How about parallel computing with finance

Schilling, Richard RSchilling at affiliatedhealth.org
Thu Dec 7 13:29:01 EST 2000


I've been trying to get my e-mail client to sent text only (no HTML).  I
apologize in advance if this is HTML.

This is exactly where I've been focusing my energy on with beowulf
technology.  And in health care, like I think in many industries, making the
technology work for your finance department is key.  Do great science, and
people in finance raise an eyebrow.  Save the company six figures in
operating costs or process their data faster, and you get applauded, invited
to meet with directors  . . . the whole nine yards.

Richard Schilling
Web Integration Programmer
Affiliated Health Services
Mount Vernon, WA


> -----Original Message-----
> From: Terrence E. Brown [mailto:tbrown at lector.kth.se]
> Sent: Wednesday, December 06, 2000 11:14 PM
> To: Robert_G._Brown_ (Robert G. Brown <rgb at phy.duke.edu>)
> Cc:
> Horatio_B._Bogbindero__(Horatio_B._Bogbindero_<wyy at cersa.admu.
> edu.ph>)_;
> liuxg__; beowulf at beowulf.org__
> Subject: Re: How about parallel computing with finance
> 
> 
> Probably , not much discussion should take place here. But I 
> will have a
> another venue for it in a few days.
> 
> "Robert_G._Brown_ (Robert G. Brown )" wrote:
> 
> > On Wed, 6 Dec 2000, Terrence E. Brown wrote:
> >
> > > I am also interested in the business and managerial 
> application as well
> > as other
> > > industrial apps.
> > >
> > > I would certainly like to talk with another with similar 
> thoughts. I
> > have even
> > > started an org dedicated to that objective.
> > >
> > > Terrence
> > >
> > > "Horatio_B._Bogbindero_ (Horatio B. Bogbindero )" wrote:
> > >
> > > > i would just like to know about building neural 
> networks in clusters.
> > > > i am not into neural network but some people here in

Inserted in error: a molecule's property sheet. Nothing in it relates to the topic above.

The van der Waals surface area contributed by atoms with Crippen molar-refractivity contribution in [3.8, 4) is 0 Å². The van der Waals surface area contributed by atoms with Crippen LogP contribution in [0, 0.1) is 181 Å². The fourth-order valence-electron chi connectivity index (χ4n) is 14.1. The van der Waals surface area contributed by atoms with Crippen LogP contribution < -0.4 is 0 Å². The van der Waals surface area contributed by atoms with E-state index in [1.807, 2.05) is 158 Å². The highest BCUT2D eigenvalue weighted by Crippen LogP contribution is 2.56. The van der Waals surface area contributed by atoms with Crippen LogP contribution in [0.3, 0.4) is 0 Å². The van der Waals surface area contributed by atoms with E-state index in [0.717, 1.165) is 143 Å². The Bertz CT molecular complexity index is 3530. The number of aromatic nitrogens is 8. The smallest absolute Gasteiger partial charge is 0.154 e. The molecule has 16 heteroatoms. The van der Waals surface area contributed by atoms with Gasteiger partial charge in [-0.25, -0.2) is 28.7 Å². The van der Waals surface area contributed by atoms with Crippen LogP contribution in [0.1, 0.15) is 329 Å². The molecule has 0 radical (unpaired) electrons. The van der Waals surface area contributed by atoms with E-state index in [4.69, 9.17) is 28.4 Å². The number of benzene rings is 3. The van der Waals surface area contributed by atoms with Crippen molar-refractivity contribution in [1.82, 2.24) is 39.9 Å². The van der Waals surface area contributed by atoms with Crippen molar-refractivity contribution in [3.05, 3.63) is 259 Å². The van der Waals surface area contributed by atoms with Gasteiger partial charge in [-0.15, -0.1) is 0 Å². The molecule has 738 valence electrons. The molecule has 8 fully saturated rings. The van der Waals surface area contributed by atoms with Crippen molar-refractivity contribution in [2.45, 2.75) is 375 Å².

> the university
> > > > maybe interested. however, we do not know where to 
> start. i would to
> > know
> > > > where i can get some sample NN code. maybe for 
> something trivial.
> >
> > Hmmm, I don't know how much such of such a discussion 
> should occur on
> > this list.  The following (up to <shameless marketing> is probably
> > reasonable.
> >
> > Neural networks (and the genetic algorithms that underlie a 
> really good
> > one in a problem with high dimensionality) are certainly fascinating
> > things.  They are even in some sense a fundamentally 
> parallel thing, as
> > their processing capabilities result from a tiered composition of
> > relatively simple (but nonlinear) transfer functions.  A general
> > discussion of NN's and how they work is clearly not 
> appropriate for this
> > list though.  There are some particular issues that are.
> >
> > In practice, most the parallelization issues of NN's are a 
> small part of
> > the overall problem UNLESS you are interested in constructing custom
> > hardware or building NN ASIC's or the like.  This is 
> because computers
> > generally run neural network SIMULATORS and use what amounts to
> > relatively small-scale linear algebra (transmogrified 
> through an e.g.
> > logistic function) to do a net evaluation.  Since this is 
> so small that
> > it will often fit into even L1 (and almost certainly into 
> L2) there is
> > no possible way that it can be distributed in parallel except via
> > (embarrassingly parallel) task division in a profitable way.
> >
> > Evaluation of networks' values applied to training/trial 
> set data makes
> > up the bulk of the numerical effort in building a network 
> and is at the
> > heart of the other tasks (e.g. regression or conjugate gradient
> > improvement of the weights).  For large training/trial sets 
> and "big"